The GOP's Wingnuts

From Paul Waldman on TomPaine.com:
Had you happened by the Conservative Political Action Conference taking place at the Ronald Reagan building in Washington this past weekend, you would have been able to hobnob with representatives of the entire spectrum of conservative American thought, from the right to the far right to the really far right. And you would have seen the leading lights of the Republican establishment rubbing shoulders with the most radical reactionaries in America. There was the vice president of the United States—and Ann Coulter, who regularly calls for the murder of those with whom she disagrees. There was Karl Rove—and Gary Aldrich, the former FBI agent and author who claimed Hillary Clinton hung crack pipes from the White House Christmas tree. There was Republican Party chair Ken Mehlman—and right-wing dirty trickster David Bossie. There were nine U.S. senators—and the authors of a passel of anti-Clinton hit books. And those were just the official speakers.
Yet you won't hear anyone asking prominent Republicans to "distance themselves" from the wingnuts in their midst. Reporters and pundits won't be fishing out controversial statements from CPAC conference speakers and asking elected Republicans to repudiate them. Conservative writers won't be penning magazine pieces advising the RNC to hold the center by purging activists whose views are "outside the mainstream."
But the story is far different on the left, where the circular firing squad is a regularly scheduled event. This is not to say that conservatives don't sometimes go after their own, but the critical difference is this: The right purges its moderates, while the left purges its liberals.
Part of this can be explained by the fact that at the moment, Republicans are in power and Democrats are retooling. And every now and again, a lone voice like that of Christine Todd Whitman will bleat from the wilderness that the GOP shouldn't get too in thrall to its radical religious wing. But Whitman's argument and her book were completely ignored by conservatives. It's My Party,Too now stands at a tepid #859 in the Amazon rankings.
Contrast that with the reception given to a recent article in The New Republic by editor Peter Beinart, in which he instructed Democrats that they needed "a sustained battle to wrest the Democratic Party from the heirs of Henry Wallace"—most particularly Michael Moore and the leadership of Moveon.org. Beinart's piece became the topic of extended debate and discussion on the left, after which he was given a mid-six figure advance by Harper Collins to turn the article into a book.
It would seem that membership in the left—who gets to be a part, whose part is important, and who needs to have their membership card revoked—is a matter of debate in the way it isn't for the right. Of course, the right has its internecine battles too, but not only do they take place mostly out of the public eye, they're about whose issues will dominate the agenda—not who gets to come to the party.
Liberals face two key problems: first, they have allowed the right to define them, and second, they have put virtually no effort into defining the right.
Turn on conservative talk radio or conservative cable news and you hear an endless dissertation on the evils of the left, much of which is focused on the idea that liberals are the "elite." Limbaugh, Hannity and their compatriots scour the countryside looking for a college professor or Hollywood actor who said something stupid or unpatriotic, so this heretofore obscure nobody can then be held up for ridicule and contempt. Consider the story of Ward Churchill, an academic of little discernible accomplishment or influence, whose potential speech (on what topic no one seems to know or care) at a small college in upstate New York has led to a deluge of feigned outrage. The Lexis/Nexis database contains more than 800 references to Churchill in American news outlets since this story began on Jan. 28—and that doesn't even include talk radio. In the last month, every single episode of The O'Reilly Factor save one has featured some discussion of Churchill (no telling why Bill dropped the ball on Feb. 10).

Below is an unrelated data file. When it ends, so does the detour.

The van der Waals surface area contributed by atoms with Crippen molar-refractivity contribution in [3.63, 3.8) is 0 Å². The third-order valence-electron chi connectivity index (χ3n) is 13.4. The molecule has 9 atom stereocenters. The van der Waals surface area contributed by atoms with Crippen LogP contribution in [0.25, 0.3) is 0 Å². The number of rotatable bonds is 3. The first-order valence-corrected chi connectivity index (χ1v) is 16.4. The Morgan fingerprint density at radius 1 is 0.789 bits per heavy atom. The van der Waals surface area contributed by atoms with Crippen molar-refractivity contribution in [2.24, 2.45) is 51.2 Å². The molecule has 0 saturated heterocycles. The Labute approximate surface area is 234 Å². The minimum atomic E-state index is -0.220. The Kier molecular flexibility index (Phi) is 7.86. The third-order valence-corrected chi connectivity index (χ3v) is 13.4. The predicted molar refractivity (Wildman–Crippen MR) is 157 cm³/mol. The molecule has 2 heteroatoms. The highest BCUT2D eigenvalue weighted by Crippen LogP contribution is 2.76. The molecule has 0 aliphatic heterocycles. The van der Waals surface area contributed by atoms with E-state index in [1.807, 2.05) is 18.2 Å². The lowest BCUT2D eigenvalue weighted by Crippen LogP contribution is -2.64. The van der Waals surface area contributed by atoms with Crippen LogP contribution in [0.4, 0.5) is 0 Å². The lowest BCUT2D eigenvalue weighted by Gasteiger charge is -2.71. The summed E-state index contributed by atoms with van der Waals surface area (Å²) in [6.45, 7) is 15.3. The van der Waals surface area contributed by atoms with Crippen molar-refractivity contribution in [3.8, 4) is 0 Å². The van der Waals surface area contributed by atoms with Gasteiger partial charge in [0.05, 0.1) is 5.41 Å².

The message of this relentless campaign couldn't be clearer: liberals are radical elitists who hate your values, think you're stupid and want to run your life. And the response from at least some liberals is, "Oh yes, please forgive us. We'll get started on that purge right away."
Of course, there's a difference between Ward Churchill and Michael Moore—some people actually listen to Moore. But there's also a difference between disagreeing with someone and starting your own campaign against them. Imagine if liberals spent as much time working to publicize the radicals on the right as they do wondering which mouth on their own side they'd like to stuff a sock in.
There's no better time than the present for Democrats to think seriously about who they are and how they'd like Americans to think about them. But if they go about recasting their image without also working to shape the image of conservatism at the same time, they'll only be fighting half the battle. The fact that Republicans don't worry about how radical their fringe is means that there's plenty of ammunition just sitting there. Show Americans the orgy of hate-mongering and creeping fascism that is today's radical right and they'll recoil in disgust. Force Republicans to embrace or repudiate their radical supporters and they'll be stuck between a rock and a hard place. Then we'll be getting somewhere.


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